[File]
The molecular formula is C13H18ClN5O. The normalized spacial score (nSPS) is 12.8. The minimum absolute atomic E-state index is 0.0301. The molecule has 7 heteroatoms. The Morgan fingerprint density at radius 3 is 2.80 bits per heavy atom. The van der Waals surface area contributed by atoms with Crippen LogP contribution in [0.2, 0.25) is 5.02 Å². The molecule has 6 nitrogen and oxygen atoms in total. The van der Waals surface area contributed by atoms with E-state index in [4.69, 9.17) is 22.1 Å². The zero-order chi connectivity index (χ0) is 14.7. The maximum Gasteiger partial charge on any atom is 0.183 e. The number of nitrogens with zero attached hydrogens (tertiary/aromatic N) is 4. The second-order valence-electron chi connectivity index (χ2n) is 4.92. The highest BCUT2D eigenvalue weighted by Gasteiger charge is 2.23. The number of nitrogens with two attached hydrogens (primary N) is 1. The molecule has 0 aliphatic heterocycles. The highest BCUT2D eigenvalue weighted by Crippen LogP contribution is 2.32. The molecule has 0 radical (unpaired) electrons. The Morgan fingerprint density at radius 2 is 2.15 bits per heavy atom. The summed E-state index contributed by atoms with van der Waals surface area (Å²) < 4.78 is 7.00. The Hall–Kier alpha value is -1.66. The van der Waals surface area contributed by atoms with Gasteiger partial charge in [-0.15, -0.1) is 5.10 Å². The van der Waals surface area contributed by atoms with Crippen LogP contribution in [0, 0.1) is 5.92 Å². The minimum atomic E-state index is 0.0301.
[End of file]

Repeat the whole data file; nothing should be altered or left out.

The molecular formula is C13H18ClN5O. The normalized spacial score (nSPS) is 12.8. The minimum absolute atomic E-state index is 0.0301. The molecule has 7 heteroatoms. The Morgan fingerprint density at radius 3 is 2.80 bits per heavy atom. The van der Waals surface area contributed by atoms with Crippen LogP contribution in [0.2, 0.25) is 5.02 Å². The molecule has 6 nitrogen and oxygen atoms in total. The van der Waals surface area contributed by atoms with E-state index in [4.69, 9.17) is 22.1 Å². The zero-order chi connectivity index (χ0) is 14.7. The maximum Gasteiger partial charge on any atom is 0.183 e. The number of nitrogens with zero attached hydrogens (tertiary/aromatic N) is 4. The second-order valence-electron chi connectivity index (χ2n) is 4.92. The highest BCUT2D eigenvalue weighted by Gasteiger charge is 2.23. The number of nitrogens with two attached hydrogens (primary N) is 1. The molecule has 0 aliphatic heterocycles. The highest BCUT2D eigenvalue weighted by Crippen LogP contribution is 2.32. The molecule has 0 radical (unpaired) electrons. The Morgan fingerprint density at radius 2 is 2.15 bits per heavy atom. The summed E-state index contributed by atoms with van der Waals surface area (Å²) < 4.78 is 7.00. The Hall–Kier alpha value is -1.66. The van der Waals surface area contributed by atoms with Gasteiger partial charge in [-0.15, -0.1) is 5.10 Å². The van der Waals surface area contributed by atoms with Crippen LogP contribution in [0, 0.1) is 5.92 Å². The minimum atomic E-state index is 0.0301.